I’m not sure how long ago this battle raged, but when my mother requested recipes of the Mater Familias, this one was sent, no doubt to prove a point. Now I love my mother dearly, and her beef stew is excellent, so I was a little defensive about the whole situation and didn’t want to like this stew. It contains veggies I’d never used before, but I went outside my comfort zone and, ironically, ended up with a new comfort food.

The broth is sweet owing to these mysterious turnips and parsnips, standard fare in many households, but not the one in which I grew up. I thought the recipe could use a bit more colour, so I threw in some celery. And oh my, if you serve this to a friend with some Tuscan bread, you may very well earn a friend for life.

Here we go! Don’t tell Memere I let the veggies get that close to the meat before it was cooked okay? Thanks dude, I appreciate that.


Now we do the choppy chop.

Chop chop.

First step is to sear the beef. Memere wisely used the oil and butter method, in which you use two tablespoons of each. I try to keep my recipes lower cal wherever possible, but I am a meat LOVER and searing your meat on high in oil and butter is hands-down the best way to do it. For stew, it is no different.

Where's the beef?

At this point, I sauteed the onions and almost broke down and just dug in the way it is. Because there is no more amazing combination in my world than steak and onions.

Onions first.

Now we’re gonna start with our other veggies. Each is added one at a time in league with a cup or two of water. At first I was a little frustrated at the vagueness of this. “One to two cups?! Memere, just tell me how many cups already!” I think the idea is to make sure that all your veggies are at least partly in the water with each addition. Oh, and every time you add something, let it return to a boil before adding the next.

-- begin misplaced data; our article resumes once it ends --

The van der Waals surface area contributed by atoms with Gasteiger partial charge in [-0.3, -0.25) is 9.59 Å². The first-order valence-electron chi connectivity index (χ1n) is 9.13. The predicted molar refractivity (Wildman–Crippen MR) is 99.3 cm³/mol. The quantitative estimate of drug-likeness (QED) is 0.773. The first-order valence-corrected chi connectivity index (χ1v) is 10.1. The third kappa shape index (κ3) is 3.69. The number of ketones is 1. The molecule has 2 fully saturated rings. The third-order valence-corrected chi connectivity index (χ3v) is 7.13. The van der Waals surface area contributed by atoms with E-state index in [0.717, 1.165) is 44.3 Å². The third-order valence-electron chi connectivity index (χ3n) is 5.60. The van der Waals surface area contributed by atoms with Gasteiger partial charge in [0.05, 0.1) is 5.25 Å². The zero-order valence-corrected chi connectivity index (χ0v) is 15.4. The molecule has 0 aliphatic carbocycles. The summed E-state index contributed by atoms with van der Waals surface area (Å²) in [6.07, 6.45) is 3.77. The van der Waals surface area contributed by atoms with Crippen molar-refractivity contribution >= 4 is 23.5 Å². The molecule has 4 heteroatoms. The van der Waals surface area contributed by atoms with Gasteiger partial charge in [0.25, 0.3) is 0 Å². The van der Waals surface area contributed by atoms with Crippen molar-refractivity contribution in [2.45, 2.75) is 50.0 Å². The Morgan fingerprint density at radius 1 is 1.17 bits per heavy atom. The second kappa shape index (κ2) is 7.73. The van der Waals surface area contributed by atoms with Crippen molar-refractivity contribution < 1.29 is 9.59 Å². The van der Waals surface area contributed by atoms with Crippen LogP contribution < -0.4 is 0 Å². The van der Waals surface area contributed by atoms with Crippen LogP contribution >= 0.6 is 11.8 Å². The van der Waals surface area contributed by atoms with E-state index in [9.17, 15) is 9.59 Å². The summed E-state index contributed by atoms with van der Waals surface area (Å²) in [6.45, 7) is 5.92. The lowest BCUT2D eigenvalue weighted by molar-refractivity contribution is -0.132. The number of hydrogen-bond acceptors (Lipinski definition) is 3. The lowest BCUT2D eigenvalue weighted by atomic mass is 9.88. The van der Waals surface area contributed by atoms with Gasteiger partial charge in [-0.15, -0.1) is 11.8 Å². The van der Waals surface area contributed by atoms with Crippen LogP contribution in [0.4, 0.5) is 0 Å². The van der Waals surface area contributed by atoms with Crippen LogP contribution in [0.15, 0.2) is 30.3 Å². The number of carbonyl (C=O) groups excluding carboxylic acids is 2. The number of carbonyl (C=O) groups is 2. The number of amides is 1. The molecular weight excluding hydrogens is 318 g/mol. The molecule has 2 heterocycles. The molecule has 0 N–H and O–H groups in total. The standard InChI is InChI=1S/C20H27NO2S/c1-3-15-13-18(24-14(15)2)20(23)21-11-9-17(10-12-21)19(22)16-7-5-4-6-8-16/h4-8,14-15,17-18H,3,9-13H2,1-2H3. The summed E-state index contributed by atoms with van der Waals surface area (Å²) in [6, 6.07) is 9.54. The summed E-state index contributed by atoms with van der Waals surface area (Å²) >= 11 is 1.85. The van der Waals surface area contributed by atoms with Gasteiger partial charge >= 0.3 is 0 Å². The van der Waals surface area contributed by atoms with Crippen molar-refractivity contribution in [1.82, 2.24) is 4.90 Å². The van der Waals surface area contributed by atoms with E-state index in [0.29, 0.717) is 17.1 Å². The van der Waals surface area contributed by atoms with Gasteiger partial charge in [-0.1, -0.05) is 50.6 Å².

Next carrots.


Now celery.


And turnips.


And parsnips.

And potatoes!

And finally, potatoes.

Now you let this bad larry simmer for a little while and you end up with this little number here.

Warm your bones.

Wrap yourself in a blanket on the couch and enjoy!

Memere Rita’s “Back to My Roots” Beef Stew

2 tbsp oil
2 tbsp butter
1.5 lbs sirloin beef, lean cut, cut into 1/2″ cubes
1 yellow onion, chopped
4-5 carrots, peeled & sliced
4 ribs celery, sliced (editor’s addition, optional)
1 purple tap turnip, peeled & diced (I googled this term, and I think she means the small turnip. I could only find a large, so I used half of it)
4-5 parsnips, peeled & sliced
4-5 potatoes, peeled & diced

Let oil and butter get HOT on the stove, then sear beef for about two minutes. Reduce heat, add chopped onion and sautee to caramelize.

Now add each vegetable in turn with 1-2 cups hot water (just enough to cover most of the vegetables). After each addition, allow the pot to return to a boil:


After the potatoes, give it a good stir. I wouldn’t recommend stirring it again after it’s simmered, or your veggies will kind of fall apart in a mushy mess. Let simmer, uncovered, 30-50 minutes. Season to taste (and salt is an excellent idea here).

Serves 8 exhausted, growing farm boys. Reheats well.